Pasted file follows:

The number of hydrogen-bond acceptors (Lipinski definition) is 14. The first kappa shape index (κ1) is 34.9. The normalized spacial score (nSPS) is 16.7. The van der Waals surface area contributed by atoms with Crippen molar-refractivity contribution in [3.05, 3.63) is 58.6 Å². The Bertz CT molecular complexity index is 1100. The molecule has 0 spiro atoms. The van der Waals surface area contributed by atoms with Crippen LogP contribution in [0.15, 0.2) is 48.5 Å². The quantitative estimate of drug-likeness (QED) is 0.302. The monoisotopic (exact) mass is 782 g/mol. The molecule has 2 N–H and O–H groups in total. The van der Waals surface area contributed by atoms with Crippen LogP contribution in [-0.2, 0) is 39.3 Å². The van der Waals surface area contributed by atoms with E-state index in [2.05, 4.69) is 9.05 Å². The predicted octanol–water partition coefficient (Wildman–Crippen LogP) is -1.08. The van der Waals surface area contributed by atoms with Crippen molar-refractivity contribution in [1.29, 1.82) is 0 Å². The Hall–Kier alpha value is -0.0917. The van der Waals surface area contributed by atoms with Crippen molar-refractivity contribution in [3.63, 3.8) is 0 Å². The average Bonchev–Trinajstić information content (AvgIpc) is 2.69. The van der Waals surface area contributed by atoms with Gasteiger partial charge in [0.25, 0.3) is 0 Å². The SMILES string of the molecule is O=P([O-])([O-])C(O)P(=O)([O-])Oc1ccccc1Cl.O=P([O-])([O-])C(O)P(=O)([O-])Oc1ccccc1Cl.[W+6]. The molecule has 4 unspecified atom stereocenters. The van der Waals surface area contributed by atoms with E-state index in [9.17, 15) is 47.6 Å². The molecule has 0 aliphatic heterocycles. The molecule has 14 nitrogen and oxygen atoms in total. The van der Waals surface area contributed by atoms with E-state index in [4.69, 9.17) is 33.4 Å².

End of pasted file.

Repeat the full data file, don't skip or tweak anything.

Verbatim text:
The number of hydrogen-bond acceptors (Lipinski definition) is 14. The first kappa shape index (κ1) is 34.9. The normalized spacial score (nSPS) is 16.7. The van der Waals surface area contributed by atoms with Crippen molar-refractivity contribution in [3.05, 3.63) is 58.6 Å². The Bertz CT molecular complexity index is 1100. The molecule has 0 spiro atoms. The van der Waals surface area contributed by atoms with Crippen LogP contribution in [0.15, 0.2) is 48.5 Å². The quantitative estimate of drug-likeness (QED) is 0.302. The monoisotopic (exact) mass is 782 g/mol. The molecule has 2 N–H and O–H groups in total. The van der Waals surface area contributed by atoms with Crippen LogP contribution in [-0.2, 0) is 39.3 Å². The van der Waals surface area contributed by atoms with E-state index in [2.05, 4.69) is 9.05 Å². The predicted octanol–water partition coefficient (Wildman–Crippen LogP) is -1.08. The van der Waals surface area contributed by atoms with Crippen molar-refractivity contribution in [1.29, 1.82) is 0 Å². The Hall–Kier alpha value is -0.0917. The van der Waals surface area contributed by atoms with Crippen molar-refractivity contribution in [3.63, 3.8) is 0 Å². The average Bonchev–Trinajstić information content (AvgIpc) is 2.69. The van der Waals surface area contributed by atoms with Gasteiger partial charge in [0.25, 0.3) is 0 Å². The SMILES string of the molecule is O=P([O-])([O-])C(O)P(=O)([O-])Oc1ccccc1Cl.O=P([O-])([O-])C(O)P(=O)([O-])Oc1ccccc1Cl.[W+6]. The molecule has 4 unspecified atom stereocenters. The van der Waals surface area contributed by atoms with E-state index in [9.17, 15) is 47.6 Å². The molecule has 0 aliphatic heterocycles. The molecule has 14 nitrogen and oxygen atoms in total. The van der Waals surface area contributed by atoms with E-state index in [4.69, 9.17) is 33.4 Å².